For some gym goers, having a friend to workout with usually helps to keep moving and motivated. But, what about a trained professional to assist you with workouts and provide that extra push needed to see results?
On military installations, many patrons venture off-post to receive personal training. But Fort Bragg sets itself apart from the rest by offering personal training on post. Servicemembers, Family members and others have the ability to reach individual fitness goals with custom-tailored workouts right where they live, work and play. In addition to general personal training, bodybuilding training and competition preparation is available.
Dedicated personal trainer and Fort Bragg personal training program manager, Brad Willis has been in his current position for four years at Hercules Fitness Center on Pope Field. Some of his duties include management of all trainers post wide, hiring, training and marketing while still training a group of clients.
"Even though I end up doing a lot of administrative work, I still make the time to train clients," said Willis."
Willis, a native of Fayetteville, previously worked as an Army contractor on post. He has great knowledge of military life, making it easier for him to relate to his clients and environment.
"I have always been into fitness," said Willis. "I would train friends until I began pursuing personal training professionally four years ago."
A chance encounter in the gym and attention to detail, led to meeting one of his current clients, Jacqueline Gomez, a youth coordinator assistant at Stout Child Development Center. Gomez is currently an amateur competitor in the Women's bikini category and training for the North Carolina National Physique Committee's 2014 Mid-Atlantic Classic on Oct. 25 in Charlotte, North Carolina.
Only four short months ago the two met. Since then, Gomez has already begun competing with hopes of placing high enough to become nationally qualified.
"I was just going to the gym and one day Brad came over to talk to me, asking if I was training for a competition," said Gomez. "I told him I was just working out, but that I was interested in competing professionally. Brad coming to talk with me, kick started my motivation to compete.
Competing was something that Gomez always wanted to do, but she had no idea how to get started.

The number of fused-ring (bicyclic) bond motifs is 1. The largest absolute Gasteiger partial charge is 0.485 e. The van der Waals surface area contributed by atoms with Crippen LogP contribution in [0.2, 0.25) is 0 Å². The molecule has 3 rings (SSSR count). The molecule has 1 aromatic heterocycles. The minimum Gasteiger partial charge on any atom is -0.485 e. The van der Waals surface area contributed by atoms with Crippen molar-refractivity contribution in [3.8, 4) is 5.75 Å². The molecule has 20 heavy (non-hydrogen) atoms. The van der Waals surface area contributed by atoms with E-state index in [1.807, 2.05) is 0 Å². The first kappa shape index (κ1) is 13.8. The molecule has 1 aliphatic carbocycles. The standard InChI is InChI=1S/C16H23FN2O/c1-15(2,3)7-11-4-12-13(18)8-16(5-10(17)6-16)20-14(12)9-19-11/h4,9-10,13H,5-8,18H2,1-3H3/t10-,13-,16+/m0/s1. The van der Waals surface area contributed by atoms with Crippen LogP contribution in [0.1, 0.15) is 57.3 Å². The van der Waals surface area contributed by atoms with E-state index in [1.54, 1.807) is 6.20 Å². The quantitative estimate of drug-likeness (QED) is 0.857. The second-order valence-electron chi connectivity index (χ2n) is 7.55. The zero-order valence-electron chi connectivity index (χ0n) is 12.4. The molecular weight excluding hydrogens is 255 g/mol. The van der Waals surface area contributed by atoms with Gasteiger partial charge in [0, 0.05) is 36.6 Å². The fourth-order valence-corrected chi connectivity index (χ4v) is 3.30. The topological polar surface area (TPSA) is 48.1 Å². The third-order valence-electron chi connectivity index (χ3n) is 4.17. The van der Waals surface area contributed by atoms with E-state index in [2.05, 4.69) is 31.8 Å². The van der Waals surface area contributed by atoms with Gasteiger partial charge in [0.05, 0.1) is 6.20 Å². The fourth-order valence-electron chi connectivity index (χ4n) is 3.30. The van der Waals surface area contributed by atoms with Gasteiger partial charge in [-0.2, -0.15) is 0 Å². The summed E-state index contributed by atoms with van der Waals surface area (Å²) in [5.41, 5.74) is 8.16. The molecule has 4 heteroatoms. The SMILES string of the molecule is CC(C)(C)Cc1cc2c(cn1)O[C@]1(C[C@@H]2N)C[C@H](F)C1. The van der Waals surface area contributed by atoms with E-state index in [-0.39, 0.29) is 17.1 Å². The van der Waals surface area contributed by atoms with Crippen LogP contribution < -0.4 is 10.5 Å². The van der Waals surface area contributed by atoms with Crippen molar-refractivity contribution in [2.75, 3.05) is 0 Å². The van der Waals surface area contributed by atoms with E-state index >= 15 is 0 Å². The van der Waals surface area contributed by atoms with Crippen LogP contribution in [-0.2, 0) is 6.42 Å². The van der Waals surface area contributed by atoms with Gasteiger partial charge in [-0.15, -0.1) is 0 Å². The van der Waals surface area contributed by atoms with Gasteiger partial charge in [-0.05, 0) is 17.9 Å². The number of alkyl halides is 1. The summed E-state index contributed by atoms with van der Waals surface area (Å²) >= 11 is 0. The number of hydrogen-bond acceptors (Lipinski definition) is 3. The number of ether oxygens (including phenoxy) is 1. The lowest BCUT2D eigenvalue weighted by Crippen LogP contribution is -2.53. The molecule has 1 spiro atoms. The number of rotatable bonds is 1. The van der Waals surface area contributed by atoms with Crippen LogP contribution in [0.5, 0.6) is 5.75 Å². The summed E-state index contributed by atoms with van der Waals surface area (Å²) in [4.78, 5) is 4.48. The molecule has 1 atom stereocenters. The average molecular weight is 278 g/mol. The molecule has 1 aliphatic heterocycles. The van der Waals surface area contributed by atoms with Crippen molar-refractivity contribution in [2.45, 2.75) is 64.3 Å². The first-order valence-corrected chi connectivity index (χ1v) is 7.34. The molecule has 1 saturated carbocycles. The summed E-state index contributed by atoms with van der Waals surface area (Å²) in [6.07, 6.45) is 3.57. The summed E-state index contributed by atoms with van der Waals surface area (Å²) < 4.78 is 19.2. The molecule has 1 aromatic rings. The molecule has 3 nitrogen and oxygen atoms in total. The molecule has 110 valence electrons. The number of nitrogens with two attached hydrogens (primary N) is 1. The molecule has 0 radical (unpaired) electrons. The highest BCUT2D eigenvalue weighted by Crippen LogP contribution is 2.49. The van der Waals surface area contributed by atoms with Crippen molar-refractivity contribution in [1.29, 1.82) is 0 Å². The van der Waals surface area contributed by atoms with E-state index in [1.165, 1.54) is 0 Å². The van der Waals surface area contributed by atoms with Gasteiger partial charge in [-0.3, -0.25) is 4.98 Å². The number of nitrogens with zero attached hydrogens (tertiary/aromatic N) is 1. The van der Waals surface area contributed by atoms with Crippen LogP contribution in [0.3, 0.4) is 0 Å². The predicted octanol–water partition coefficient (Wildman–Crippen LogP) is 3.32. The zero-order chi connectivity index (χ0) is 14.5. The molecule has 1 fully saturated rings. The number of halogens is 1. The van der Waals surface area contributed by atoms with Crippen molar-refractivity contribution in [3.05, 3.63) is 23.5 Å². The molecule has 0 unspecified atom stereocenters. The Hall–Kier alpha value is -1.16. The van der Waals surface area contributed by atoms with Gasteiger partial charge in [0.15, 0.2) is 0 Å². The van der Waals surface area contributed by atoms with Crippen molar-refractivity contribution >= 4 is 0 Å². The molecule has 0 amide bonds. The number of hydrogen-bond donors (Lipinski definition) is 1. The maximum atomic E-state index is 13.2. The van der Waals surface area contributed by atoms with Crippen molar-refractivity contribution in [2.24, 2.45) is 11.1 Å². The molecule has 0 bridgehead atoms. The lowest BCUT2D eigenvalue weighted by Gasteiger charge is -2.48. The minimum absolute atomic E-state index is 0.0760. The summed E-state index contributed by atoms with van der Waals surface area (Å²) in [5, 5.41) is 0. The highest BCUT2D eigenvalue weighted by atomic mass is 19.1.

All personal training sessions, regardless of type begin, with an assessment. Getting to know clients, keeping a positive attitude and building trust are also an important part to the training plan. After all, it is called 'personal training.'
"The number one thing you have to do to be successful as a personal trainer is to take a personal interest in your client," said Willis. "You have to care about your clients. If you're in it for the money, you will not have a rapport with your clients, which will be noticeable," he said.
"Small gestures such as spending extra time to talk with your clients can make personal training more successful."
Gomez credits Willis for keeping her focused on her goals.
"Once I started working out with Brad, everything was different," she said. "The workouts were shorter, different and I began to see results sooner. Now that I have actually begun competing, I'm hooked."
Gomez plans to continue working with Willis to meet her goal of becoming a professional bodybuilder.
Those interested in becoming a professional personal trainer can speak with Willis directly. He can be reached at Hercules Fitness Center on 763 Armistead St., Pope Field and by phone at 916-0718.
Personal Training is also contacted in all of the physical fitness centers on post. There is a cost associated with personal training, but initial assessments are free of charge. The training program is endorsed by NUCO Fitness, a local company contracted through the Directorate of Family and Morale, Welfare and Recreation. For more information on NUCO Fitness, visit: www.nucofitness.com.